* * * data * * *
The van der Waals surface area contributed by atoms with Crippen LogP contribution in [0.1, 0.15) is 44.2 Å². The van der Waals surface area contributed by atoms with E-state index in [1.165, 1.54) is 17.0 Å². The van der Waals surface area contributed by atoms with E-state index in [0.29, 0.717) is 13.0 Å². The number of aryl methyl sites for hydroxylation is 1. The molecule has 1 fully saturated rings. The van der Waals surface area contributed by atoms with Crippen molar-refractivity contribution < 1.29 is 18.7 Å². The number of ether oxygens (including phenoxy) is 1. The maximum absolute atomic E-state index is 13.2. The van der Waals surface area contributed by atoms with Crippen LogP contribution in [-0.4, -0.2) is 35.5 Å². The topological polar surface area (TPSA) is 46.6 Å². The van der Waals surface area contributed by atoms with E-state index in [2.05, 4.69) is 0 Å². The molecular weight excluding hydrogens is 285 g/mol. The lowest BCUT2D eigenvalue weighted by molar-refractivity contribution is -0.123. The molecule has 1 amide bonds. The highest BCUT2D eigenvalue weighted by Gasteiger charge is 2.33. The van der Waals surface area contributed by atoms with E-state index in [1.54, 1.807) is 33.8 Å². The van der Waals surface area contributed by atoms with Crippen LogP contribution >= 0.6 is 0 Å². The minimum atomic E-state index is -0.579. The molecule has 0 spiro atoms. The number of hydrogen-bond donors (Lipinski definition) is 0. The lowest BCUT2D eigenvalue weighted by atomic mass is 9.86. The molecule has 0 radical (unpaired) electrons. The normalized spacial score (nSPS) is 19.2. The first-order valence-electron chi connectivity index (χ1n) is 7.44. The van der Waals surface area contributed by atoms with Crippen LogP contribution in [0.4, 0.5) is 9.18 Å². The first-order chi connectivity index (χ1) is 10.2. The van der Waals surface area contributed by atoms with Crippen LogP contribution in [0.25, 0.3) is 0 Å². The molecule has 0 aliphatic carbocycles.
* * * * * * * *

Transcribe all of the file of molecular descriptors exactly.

The van der Waals surface area contributed by atoms with Crippen LogP contribution in [0.1, 0.15) is 44.2 Å². The van der Waals surface area contributed by atoms with E-state index in [1.165, 1.54) is 17.0 Å². The van der Waals surface area contributed by atoms with E-state index in [0.29, 0.717) is 13.0 Å². The number of aryl methyl sites for hydroxylation is 1. The molecule has 1 fully saturated rings. The van der Waals surface area contributed by atoms with Crippen molar-refractivity contribution < 1.29 is 18.7 Å². The number of ether oxygens (including phenoxy) is 1. The maximum absolute atomic E-state index is 13.2. The van der Waals surface area contributed by atoms with Crippen LogP contribution in [-0.4, -0.2) is 35.5 Å². The topological polar surface area (TPSA) is 46.6 Å². The van der Waals surface area contributed by atoms with E-state index in [2.05, 4.69) is 0 Å². The molecular weight excluding hydrogens is 285 g/mol. The lowest BCUT2D eigenvalue weighted by molar-refractivity contribution is -0.123. The molecule has 1 amide bonds. The highest BCUT2D eigenvalue weighted by Gasteiger charge is 2.33. The van der Waals surface area contributed by atoms with E-state index in [1.54, 1.807) is 33.8 Å². The van der Waals surface area contributed by atoms with Crippen LogP contribution >= 0.6 is 0 Å². The minimum atomic E-state index is -0.579. The molecule has 0 spiro atoms. The number of hydrogen-bond donors (Lipinski definition) is 0. The lowest BCUT2D eigenvalue weighted by atomic mass is 9.86. The molecule has 0 radical (unpaired) electrons. The normalized spacial score (nSPS) is 19.2. The first-order valence-electron chi connectivity index (χ1n) is 7.44. The van der Waals surface area contributed by atoms with Crippen LogP contribution in [0.4, 0.5) is 9.18 Å². The first-order chi connectivity index (χ1) is 10.2. The van der Waals surface area contributed by atoms with Crippen LogP contribution in [0.25, 0.3) is 0 Å². The molecule has 0 aliphatic carbocycles.